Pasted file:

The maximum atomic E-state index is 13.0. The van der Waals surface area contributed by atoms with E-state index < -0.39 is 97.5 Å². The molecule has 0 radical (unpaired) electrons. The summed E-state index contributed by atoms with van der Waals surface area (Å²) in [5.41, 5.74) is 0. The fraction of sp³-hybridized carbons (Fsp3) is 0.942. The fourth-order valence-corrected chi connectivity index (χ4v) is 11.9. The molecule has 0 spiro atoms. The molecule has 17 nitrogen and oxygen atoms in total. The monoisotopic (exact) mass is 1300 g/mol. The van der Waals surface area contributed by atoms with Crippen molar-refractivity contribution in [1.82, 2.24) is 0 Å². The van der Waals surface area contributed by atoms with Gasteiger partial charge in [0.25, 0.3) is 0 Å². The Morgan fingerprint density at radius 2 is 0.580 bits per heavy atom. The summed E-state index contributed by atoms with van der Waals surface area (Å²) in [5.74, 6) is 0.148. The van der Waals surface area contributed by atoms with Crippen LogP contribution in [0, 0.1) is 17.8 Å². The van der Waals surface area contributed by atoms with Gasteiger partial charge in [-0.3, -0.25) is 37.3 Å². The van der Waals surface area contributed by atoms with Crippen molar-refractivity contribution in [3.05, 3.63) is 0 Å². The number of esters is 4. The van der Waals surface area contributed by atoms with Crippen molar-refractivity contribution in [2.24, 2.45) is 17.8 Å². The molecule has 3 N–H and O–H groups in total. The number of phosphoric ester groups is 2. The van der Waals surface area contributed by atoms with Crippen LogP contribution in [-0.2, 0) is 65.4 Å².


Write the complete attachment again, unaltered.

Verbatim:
The maximum atomic E-state index is 13.0. The van der Waals surface area contributed by atoms with E-state index < -0.39 is 97.5 Å². The molecule has 0 radical (unpaired) electrons. The summed E-state index contributed by atoms with van der Waals surface area (Å²) in [5.41, 5.74) is 0. The fraction of sp³-hybridized carbons (Fsp3) is 0.942. The fourth-order valence-corrected chi connectivity index (χ4v) is 11.9. The molecule has 0 spiro atoms. The molecule has 17 nitrogen and oxygen atoms in total. The monoisotopic (exact) mass is 1300 g/mol. The van der Waals surface area contributed by atoms with Crippen molar-refractivity contribution in [1.82, 2.24) is 0 Å². The van der Waals surface area contributed by atoms with Gasteiger partial charge in [0.25, 0.3) is 0 Å². The Morgan fingerprint density at radius 2 is 0.580 bits per heavy atom. The summed E-state index contributed by atoms with van der Waals surface area (Å²) in [5.74, 6) is 0.148. The van der Waals surface area contributed by atoms with Crippen LogP contribution in [0, 0.1) is 17.8 Å². The van der Waals surface area contributed by atoms with Gasteiger partial charge in [-0.3, -0.25) is 37.3 Å². The van der Waals surface area contributed by atoms with Crippen molar-refractivity contribution in [3.05, 3.63) is 0 Å². The number of esters is 4. The van der Waals surface area contributed by atoms with Crippen molar-refractivity contribution in [2.24, 2.45) is 17.8 Å². The molecule has 3 N–H and O–H groups in total. The number of phosphoric ester groups is 2. The van der Waals surface area contributed by atoms with Crippen LogP contribution in [-0.2, 0) is 65.4 Å².